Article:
Are we free yet? Whose country is this? In this country, people vote for all sorts of reasons. Voting is visceral. Voting is intellectual. Voting is protest, praise, and remembrance. In this country, we all get to choose to vote…or do we? Throughout our collective history, voting and the power it can yield has often been treated as a game of keeping away between the privileged and the oppressed. Those in power and privilege have denied and suppressed the ability to vote to those they deem unacceptable, undesirable, or politically impotent. Whether or not you were allowed to vote depended largely on being male, white, and land-owning. We have danced with the poll tax, literacy, and any number of coercions so those in charge could maintain a sense of gatekeeping. So I ask again, can you call a country yours if you aren’t allowed to voice your desires?
I’m reminded of the lyrics of a song sung by the incredible group Sweet Honey in the Rock in the documentary Africans In America – find it if you haven’t watched it. The song begins with a low strain of “Your country? How can it be yours? Before the Pilgrims landed, we were here.” Again, whose country is it? Today, it is all too clear that this country is divided. Split in ways, I have never witnessed in my half-century on this earth. I would not be surprised if America chose to experience a second Civil War.
It seems like we are rehashing many of the same issues again – who gets to be in power and who belongs. The old wounds are being ripped open again – – those still festering because they were never properly tended in the beginning. Hard questions. Hard conversations to have if you can find someone with civility; a rarefied commodity these days in this arena of political gladiatorial bloodsport.
It is easy to feel like a singular voice crying in the wilderness. It can leave us feeling that our individual votes are meaningless. Do it anyway. I cannot tell you why you vote. Those reasons are as individual as the people answering the question. I never fail to think about the generations before me as I enter the building and stand in line. Moving forward a step at a time, I think about my ancestor who fought at the Battle of King’s Mountain in 1780 in South Carolina; a battle in the war for freedom and the ability to determine our destiny as individuals and as a country. I also think about my grandfather, J.C. Steinecipher, who served with the 35th Infantry Division in World War II, fighting to keep others free. He was shot on three separate occasions between December 1944 and March 1945, nearly being killed at the Battle of the Bulge. He was shot in the wrist while holding a gun near his head. I think about my former mother-in-law, Dr. Elizabeth Walter, who spoke up and pushed back against segregation in the 1960s and demanded equality for minorities. Her efforts were not small though she rarely spoke of them.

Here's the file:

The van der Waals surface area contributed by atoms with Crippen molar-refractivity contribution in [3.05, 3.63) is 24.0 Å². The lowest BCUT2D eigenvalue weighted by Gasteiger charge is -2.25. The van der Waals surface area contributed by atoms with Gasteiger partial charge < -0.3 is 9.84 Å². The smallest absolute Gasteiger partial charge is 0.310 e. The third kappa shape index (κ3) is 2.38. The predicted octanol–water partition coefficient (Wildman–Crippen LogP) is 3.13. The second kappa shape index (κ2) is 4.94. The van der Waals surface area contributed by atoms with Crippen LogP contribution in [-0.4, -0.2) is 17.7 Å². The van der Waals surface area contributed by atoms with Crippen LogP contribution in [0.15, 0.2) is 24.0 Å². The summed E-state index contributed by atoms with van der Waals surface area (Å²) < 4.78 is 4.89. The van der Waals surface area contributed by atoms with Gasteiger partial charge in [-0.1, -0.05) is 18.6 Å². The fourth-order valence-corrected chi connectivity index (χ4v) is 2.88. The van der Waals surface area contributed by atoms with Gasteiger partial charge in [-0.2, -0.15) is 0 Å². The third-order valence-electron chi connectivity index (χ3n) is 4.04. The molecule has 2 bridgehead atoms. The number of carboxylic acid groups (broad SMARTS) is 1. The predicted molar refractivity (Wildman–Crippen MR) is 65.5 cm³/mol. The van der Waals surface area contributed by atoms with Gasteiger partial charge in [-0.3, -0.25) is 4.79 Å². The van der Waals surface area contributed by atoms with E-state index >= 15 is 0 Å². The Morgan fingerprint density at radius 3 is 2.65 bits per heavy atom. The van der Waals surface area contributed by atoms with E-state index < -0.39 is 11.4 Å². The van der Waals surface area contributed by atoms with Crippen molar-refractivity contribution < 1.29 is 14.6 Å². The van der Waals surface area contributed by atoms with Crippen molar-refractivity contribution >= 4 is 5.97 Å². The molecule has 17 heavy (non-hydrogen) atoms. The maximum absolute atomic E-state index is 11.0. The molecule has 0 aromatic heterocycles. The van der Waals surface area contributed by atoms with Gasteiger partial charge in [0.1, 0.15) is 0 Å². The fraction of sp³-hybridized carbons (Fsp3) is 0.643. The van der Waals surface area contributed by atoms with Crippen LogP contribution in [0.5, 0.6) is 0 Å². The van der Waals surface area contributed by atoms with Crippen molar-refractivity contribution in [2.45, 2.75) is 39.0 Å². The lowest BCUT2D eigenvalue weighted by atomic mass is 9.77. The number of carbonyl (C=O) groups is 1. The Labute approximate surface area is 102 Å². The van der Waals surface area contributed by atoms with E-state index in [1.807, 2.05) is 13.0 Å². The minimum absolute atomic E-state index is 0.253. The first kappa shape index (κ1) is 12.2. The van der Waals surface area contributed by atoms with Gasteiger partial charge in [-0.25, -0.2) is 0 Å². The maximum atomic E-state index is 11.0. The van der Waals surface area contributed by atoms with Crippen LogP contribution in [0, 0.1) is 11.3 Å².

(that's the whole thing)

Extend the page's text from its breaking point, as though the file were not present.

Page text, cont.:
Being branded a radical, she came to the attention of the government. As she once recounted, “I kept seeing the same men in different cars everywhere we went.” Living in fear, she took my ex-wife and fled the country, remaining an expatriate for several years. Later she took up the cause of women with the Equal Rights Amendment (ERA) and the poor by being instrumental in founding the Tuscaloosa chapter of the American Civil Liberties Union (ACLU), founded before the state’s chapter. She was a firebrand of singular vision and not a southern lady to be trifled with. So, why am I telling you all of this? These are the people and the reasons that push me to vote. Each of us needs to find those voices to guide and remind us of how precious and fragile a gift is – voting. Voting is freedom. As the great civil rights leader Fannie Lou Hamer said, “nobody’s free until everybody’s free.”
Jonathan Cain is a native of Florence, Alabama, and has been the current Curator for the Tennessee Valley Museum of Art located in Tuscumbia, AL, since January 2020. He functioned in that role previously for several years before leaving to pursue a career in education. He holds an undergraduate degree in graphic design from the University of North Alabama and graduate degrees from both the University of Mississippi (MFA – Sculpture) and the University of North Alabama (MA – Clinical Mental Health). He is an eclectic artist who likes to pursue many different media.